A provision in an Ohio House bill that could have made it difficult to determine how motorcycle rider safety training funds were being spent was deleted after several motorcycling organizations complained, the American Motorcyclist Association reports.
The AMA, ABATE of Ohio, the Ohio Motorized Trails Association and others told state lawmakers that the provision was a bad idea because motorcyclists wanted to ensure that the funds are used for motorcyclist safety training. Lawmakers removed the provision from the bill, and then on Feb. 28 the full House approve the bill, sending it to the Senate for further consideration.
The provision was in House Bill 35 — the proposed state transportation budget. The language proposed abolishing the Motorcycle Safety and Education Fund and transferring its cash to the State Highway Safety Fund. The Motorcycle Safety and Education Fund, coupled with student tuition fees, funds the Motorcycle Ohio rider education program.
Ohio’s on-highway motorcyclists support Motorcycle Ohio through $6 from each motorcycle registration fee paid to the registrar of motor vehicles. That money goes into the Motorcycle Safety and Education Fund.
Imre Szauter, AMA government affairs manager, was among those who testified against the provision before the House Transportation Subcommittee of the House Finance and Appropriations Committee on Feb. 15.
“The proposed abolishment of the Motorcycle Safety and Education Fund following transfer of its cash balance to the State Highway Safety Fund is troubling for several reasons,” Szauter testified.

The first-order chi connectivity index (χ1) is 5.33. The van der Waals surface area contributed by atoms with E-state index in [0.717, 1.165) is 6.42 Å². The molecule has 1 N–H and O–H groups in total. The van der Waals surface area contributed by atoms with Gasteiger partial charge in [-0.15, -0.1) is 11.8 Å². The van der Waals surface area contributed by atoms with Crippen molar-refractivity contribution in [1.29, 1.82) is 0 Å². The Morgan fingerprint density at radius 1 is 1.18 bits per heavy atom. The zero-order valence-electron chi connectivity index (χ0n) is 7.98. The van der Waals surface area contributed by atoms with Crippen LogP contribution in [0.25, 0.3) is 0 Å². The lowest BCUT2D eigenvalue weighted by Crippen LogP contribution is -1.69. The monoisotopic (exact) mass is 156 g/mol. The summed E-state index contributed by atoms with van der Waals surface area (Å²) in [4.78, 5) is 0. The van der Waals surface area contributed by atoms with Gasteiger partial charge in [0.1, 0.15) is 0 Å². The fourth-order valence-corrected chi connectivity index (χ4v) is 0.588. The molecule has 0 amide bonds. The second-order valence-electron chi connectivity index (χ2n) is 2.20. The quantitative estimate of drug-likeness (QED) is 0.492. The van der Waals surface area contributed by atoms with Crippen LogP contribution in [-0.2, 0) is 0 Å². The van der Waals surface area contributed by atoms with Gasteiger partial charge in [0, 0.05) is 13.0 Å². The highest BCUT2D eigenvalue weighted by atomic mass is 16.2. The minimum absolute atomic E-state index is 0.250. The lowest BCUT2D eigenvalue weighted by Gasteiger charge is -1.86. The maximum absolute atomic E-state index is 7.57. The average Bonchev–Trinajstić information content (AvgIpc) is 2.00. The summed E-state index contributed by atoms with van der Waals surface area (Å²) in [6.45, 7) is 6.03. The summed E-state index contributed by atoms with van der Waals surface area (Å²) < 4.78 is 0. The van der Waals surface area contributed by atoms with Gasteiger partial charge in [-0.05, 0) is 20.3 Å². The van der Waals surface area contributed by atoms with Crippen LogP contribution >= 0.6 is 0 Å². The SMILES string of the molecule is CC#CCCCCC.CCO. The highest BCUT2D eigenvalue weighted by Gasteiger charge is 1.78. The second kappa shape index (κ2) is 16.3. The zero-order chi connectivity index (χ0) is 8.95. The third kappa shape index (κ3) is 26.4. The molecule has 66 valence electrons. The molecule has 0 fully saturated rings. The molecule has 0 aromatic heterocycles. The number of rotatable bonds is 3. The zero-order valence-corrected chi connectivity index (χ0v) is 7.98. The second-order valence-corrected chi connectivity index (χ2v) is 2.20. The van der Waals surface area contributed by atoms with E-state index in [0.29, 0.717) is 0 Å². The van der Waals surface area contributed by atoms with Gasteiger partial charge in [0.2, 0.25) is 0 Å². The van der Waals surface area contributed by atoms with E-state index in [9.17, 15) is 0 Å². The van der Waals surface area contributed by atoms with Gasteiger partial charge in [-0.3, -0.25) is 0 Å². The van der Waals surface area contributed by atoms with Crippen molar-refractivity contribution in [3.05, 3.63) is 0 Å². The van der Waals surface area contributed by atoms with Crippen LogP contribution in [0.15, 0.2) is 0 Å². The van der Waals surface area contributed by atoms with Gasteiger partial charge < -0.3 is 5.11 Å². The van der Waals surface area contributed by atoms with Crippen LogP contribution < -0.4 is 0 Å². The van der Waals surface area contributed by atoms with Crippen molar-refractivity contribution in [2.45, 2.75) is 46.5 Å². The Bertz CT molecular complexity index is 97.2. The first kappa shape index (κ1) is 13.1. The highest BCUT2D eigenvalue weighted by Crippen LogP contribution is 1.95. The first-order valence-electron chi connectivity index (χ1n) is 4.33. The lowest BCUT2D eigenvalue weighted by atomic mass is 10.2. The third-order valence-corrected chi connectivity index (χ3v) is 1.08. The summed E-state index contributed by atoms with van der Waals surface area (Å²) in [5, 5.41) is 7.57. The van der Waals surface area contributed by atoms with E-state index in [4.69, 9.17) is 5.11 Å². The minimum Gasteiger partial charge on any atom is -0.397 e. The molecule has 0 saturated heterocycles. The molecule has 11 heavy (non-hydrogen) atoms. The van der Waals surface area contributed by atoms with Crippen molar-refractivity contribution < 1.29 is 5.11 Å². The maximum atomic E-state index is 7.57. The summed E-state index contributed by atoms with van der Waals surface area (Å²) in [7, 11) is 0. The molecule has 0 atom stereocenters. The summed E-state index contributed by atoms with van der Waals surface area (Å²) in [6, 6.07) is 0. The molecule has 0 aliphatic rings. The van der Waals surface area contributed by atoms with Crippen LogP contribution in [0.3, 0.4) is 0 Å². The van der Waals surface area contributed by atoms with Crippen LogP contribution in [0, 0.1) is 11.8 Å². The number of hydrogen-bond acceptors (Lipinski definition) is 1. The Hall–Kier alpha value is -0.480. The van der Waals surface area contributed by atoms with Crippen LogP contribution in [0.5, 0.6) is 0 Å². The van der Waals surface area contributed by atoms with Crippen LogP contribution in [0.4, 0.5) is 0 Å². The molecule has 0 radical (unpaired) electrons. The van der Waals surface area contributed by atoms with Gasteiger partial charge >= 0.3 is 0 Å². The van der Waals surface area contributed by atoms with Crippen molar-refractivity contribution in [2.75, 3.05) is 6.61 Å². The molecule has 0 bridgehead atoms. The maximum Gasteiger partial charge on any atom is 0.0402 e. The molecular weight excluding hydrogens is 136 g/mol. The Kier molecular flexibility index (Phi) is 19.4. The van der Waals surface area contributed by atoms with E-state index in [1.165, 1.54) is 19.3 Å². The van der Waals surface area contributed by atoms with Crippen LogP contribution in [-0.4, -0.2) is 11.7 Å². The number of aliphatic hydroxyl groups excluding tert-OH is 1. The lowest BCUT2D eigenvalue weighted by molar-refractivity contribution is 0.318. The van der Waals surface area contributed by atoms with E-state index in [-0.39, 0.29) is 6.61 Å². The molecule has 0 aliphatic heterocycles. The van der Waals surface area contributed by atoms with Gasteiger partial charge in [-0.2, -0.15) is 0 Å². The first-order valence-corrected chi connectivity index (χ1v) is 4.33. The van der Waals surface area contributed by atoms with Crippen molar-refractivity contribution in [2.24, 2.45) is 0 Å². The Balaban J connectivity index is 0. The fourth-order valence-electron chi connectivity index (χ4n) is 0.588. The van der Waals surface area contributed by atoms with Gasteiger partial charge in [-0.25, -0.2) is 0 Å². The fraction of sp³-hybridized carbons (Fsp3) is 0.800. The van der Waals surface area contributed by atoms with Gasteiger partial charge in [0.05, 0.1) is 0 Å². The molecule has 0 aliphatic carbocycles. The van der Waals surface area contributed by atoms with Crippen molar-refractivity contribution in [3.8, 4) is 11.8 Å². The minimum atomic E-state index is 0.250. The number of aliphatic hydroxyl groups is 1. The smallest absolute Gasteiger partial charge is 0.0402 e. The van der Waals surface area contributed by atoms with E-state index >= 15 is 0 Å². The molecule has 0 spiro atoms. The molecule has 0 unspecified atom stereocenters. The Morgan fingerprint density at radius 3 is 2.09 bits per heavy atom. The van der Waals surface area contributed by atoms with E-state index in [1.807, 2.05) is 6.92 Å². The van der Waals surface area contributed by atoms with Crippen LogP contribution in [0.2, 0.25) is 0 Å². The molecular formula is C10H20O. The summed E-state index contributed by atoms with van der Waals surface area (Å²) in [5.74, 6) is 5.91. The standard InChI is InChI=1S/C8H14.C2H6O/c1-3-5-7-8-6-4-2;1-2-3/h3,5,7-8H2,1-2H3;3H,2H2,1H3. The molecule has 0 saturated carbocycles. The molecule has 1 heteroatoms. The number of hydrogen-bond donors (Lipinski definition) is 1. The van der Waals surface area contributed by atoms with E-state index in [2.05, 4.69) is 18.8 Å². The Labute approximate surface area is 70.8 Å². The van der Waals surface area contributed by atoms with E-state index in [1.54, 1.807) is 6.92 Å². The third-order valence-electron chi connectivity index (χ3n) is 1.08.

He said those reasons included:
1. Placing motorcycle registration fee money in the State Highway Safety Fund would make it harder for the motorcycling community to track it.
2. Placing motorcycle registration fee money in the State Highway Safety Fund would make it easier to divert it for purposes other than motorcycle safety and education.
3. Motorcycle Ohio, which provides the training, is strongly supported by the motorcycling community because riders know how the money is being used.
4. The motorcycling community doesn’t want money collected from them for a specific program used for purposes other than motorcycle safety and education.
Szauter also noted that in 2006 and in 2009, the state of Ohio attempted to raid the Motorcycle Safety and Education Fund. In 2006, the Ohio Controlling Board received, and later rejected, a request to transfer $750,000 from the fund. In 2009, then-Gov. Ted Strickland reversed a decision to transfer $800,000 from the fund. In both cases, the motorcycling community spoke up to protect the money riders paid to support rider education.
Motorcycle Ohio is a nationally recognized respected rider education program that provides four training courses for motorcyclists of all skill levels. The Basic RiderCourse, the Basic RiderCourse for returning riders, the Basic RiderCourse 2, and the Advanced RiderCourse are taught by dedicated, experienced RiderCoaches.